SFA Keeps Members Abreast of Latest Trends
Dear SFA Members,
My wife, Martha, and I just returned from the Canadian Snack Food Association (CSFA) in beautiful Quebec City. It was a fabulous setting for an excellent meeting hosted by our good friends to the north. Martha, Jim McCarthy and I were treated to excellent educational sessions and social functions while there. I want to thank CSFA Chairman Kent Hawkins and the entire CSFA for their kind hospitality. I came away with the realization that issues in Canada are similar to our own. For example, trends in the industry are very similar.
As you know, consumer trends have a major impact on snack sales. The popularity of low-carb diets, which appear to have reached their peak, is a good example. Also, cocooning or seeking the comfort of home while shutting out the outside world, which was popular in the 1980s, helped snack sales, as consumers increased consumption of comfort foods. Although, as we decided we wanted more social interaction, we turned to “hiving” or seeking connection with others in a safe environment. Home is an integral part of hiving. In a study conducted a few years ago by the marketing research firm Yankelovich, 64% of those surveyed identified themselves as “hivers.”
How will “hiving” and other trends affect the snack food industry? SFA helps its members keep abreast of the latest trends and their impact on snack food sales through a variety of channels including The Snack Report, articles in Snack Food & Wholesale Bakery magazine, and educational seminars. Held from Oct. 24-26, SFA’s Management Workshop included a number of sessions on both consumer and retail trends to help attendees determine future plans for their companies.
An especially popular speaker on how trends impact the snack food industry, Kim Feil, CEO Mosaic InfoForce and Snack and Beverage Innovation Practice Leader for Mosaic InfoForce and Information Resources, Inc. (IRI), spoke at the Management Workshop and will provide an up-to-date report at SNAXPO 2005, March 12-15 in Hollywood, Fla. She will explain how consumer and market demands for new options are literally and figuratively “reshaping” the snacking industry. She also will reveal what companies, products and retailers are succeeding best and explain what consumers expect of the snacking industry in 2005.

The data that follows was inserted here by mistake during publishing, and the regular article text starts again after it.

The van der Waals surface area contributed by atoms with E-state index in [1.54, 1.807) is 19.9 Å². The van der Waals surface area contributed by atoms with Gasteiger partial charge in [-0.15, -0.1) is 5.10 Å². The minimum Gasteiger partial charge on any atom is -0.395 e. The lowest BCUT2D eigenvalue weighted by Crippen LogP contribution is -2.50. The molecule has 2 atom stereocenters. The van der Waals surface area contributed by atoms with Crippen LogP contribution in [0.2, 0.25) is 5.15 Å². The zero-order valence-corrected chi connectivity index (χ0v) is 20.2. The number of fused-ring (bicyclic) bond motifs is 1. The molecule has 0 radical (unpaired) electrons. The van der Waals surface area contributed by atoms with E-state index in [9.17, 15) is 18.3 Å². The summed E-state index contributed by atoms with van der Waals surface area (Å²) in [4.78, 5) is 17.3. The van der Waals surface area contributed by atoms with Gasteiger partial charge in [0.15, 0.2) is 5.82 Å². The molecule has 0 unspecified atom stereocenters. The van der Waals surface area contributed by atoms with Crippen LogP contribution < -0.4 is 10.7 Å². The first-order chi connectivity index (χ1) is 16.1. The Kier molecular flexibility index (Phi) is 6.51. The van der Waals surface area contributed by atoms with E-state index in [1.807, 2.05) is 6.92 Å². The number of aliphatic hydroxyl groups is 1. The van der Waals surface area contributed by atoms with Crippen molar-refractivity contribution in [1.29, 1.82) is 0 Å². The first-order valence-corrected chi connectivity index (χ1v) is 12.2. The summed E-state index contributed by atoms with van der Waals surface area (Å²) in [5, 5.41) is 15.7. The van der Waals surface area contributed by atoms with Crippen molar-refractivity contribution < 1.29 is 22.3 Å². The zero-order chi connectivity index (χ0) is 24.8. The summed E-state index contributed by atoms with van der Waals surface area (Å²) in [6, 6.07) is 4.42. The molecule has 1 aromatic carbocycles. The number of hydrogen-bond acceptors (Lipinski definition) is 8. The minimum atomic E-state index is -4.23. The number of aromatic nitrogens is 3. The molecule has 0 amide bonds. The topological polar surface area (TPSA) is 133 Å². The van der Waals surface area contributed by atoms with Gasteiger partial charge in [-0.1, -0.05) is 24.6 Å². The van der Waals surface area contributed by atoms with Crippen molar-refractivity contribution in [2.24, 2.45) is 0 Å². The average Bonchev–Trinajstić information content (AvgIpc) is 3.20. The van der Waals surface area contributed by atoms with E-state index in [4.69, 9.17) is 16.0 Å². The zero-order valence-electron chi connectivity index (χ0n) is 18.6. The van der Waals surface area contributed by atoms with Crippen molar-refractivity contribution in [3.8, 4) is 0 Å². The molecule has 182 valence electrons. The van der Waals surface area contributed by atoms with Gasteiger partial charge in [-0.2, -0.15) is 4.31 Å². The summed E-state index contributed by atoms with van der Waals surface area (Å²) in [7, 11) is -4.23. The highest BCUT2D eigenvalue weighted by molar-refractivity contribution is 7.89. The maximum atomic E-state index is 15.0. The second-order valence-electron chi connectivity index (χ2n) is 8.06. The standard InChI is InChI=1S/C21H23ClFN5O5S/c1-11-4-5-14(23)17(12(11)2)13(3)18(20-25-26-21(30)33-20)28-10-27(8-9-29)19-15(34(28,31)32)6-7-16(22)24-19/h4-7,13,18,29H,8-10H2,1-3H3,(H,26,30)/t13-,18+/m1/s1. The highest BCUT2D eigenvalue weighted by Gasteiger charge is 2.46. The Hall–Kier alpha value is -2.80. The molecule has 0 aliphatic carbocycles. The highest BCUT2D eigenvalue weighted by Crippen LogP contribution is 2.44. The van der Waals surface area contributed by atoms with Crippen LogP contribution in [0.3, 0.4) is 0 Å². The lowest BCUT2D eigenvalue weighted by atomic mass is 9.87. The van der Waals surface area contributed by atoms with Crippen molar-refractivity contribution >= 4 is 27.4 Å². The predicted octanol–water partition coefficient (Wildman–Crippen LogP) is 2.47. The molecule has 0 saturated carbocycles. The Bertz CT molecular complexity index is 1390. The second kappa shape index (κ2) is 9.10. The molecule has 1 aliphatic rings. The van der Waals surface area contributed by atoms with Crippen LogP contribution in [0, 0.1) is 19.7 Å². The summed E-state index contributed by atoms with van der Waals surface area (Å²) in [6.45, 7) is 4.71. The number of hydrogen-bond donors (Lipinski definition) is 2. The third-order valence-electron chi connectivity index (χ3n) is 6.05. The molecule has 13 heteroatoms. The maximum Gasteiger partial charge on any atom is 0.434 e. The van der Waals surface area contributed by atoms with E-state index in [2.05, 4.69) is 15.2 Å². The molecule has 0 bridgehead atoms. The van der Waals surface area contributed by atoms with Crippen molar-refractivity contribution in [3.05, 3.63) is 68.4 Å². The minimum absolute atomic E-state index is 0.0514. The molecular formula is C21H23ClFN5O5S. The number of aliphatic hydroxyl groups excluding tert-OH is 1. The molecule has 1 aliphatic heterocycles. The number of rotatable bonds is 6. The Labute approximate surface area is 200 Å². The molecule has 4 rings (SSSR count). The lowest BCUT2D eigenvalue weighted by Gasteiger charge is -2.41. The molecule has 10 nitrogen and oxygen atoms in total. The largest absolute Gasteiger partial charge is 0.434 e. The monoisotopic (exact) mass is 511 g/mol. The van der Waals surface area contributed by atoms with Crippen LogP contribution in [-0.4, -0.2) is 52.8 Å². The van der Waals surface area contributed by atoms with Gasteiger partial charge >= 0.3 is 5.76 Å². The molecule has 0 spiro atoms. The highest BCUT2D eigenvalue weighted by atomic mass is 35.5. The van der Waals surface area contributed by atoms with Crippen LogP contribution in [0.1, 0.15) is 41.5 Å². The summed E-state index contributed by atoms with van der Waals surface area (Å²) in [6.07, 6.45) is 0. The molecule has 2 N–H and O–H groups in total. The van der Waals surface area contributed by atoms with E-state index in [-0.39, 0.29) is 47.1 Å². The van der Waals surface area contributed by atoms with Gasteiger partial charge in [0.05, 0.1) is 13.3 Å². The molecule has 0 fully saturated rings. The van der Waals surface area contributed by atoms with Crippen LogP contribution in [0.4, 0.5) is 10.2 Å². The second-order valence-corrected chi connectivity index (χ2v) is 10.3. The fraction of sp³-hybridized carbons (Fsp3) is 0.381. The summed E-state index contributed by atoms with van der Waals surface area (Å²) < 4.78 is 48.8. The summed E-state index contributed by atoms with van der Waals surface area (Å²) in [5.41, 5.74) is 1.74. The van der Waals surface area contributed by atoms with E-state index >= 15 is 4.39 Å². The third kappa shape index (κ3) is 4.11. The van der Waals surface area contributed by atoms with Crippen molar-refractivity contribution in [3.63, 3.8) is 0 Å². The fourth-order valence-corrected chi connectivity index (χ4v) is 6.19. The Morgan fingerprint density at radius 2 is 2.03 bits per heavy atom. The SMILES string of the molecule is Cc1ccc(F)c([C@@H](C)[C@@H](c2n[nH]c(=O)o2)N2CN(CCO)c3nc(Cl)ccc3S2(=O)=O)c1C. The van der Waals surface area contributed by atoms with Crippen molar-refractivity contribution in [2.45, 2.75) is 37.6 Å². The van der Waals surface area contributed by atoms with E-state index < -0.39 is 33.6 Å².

Once snack food manufacturers understand the trends, they also need to nurture their brands. Dr. John L.  Stanton, Professor of Food Marketing at Saint Joseph’s University, will discuss how to take care of a brand and insure that it maintains its value and grows over time. Sessions at SNAXPO 2005 also will include how to conduct efficient trade promotions.
On the retail side, Eric Gabrielson, director of worldwide RFID Solutions for IBM’s Pervasive/Wireless e-business group, will discuss the power of Radio Frequency Identification (RFID). He will provide an explanation of the technology and explain how to optimize supply chain processes. Additionally, Michael Bergdahl, who has worked at Frito-Lay and at Wal-Mart with Sam Walton, will describe to SNAXPO attendees several effective strategies competitors can use to counteract the inevitable pressure created by “big box” retailers.
SNAXPO’s keynote speaker will be Thomas J. Donohue, president and CEO of the U.S. Chamber of Commerce — the world’s largest business federation, representing three million companies, associations, state and local chambers, and American Chambers of Commerce abroad. Other sessions at the convention will cover transportation and distribution issues, Hispanic marketing, food safety, acrylamide, food allergens, and trans fat.
Make your plans now to attend SNAXPO 2005 and keep up on the latest trends and issues impacting the snack food industry. I’ll see you there.

Nick R. Chilton
Chairman of the Board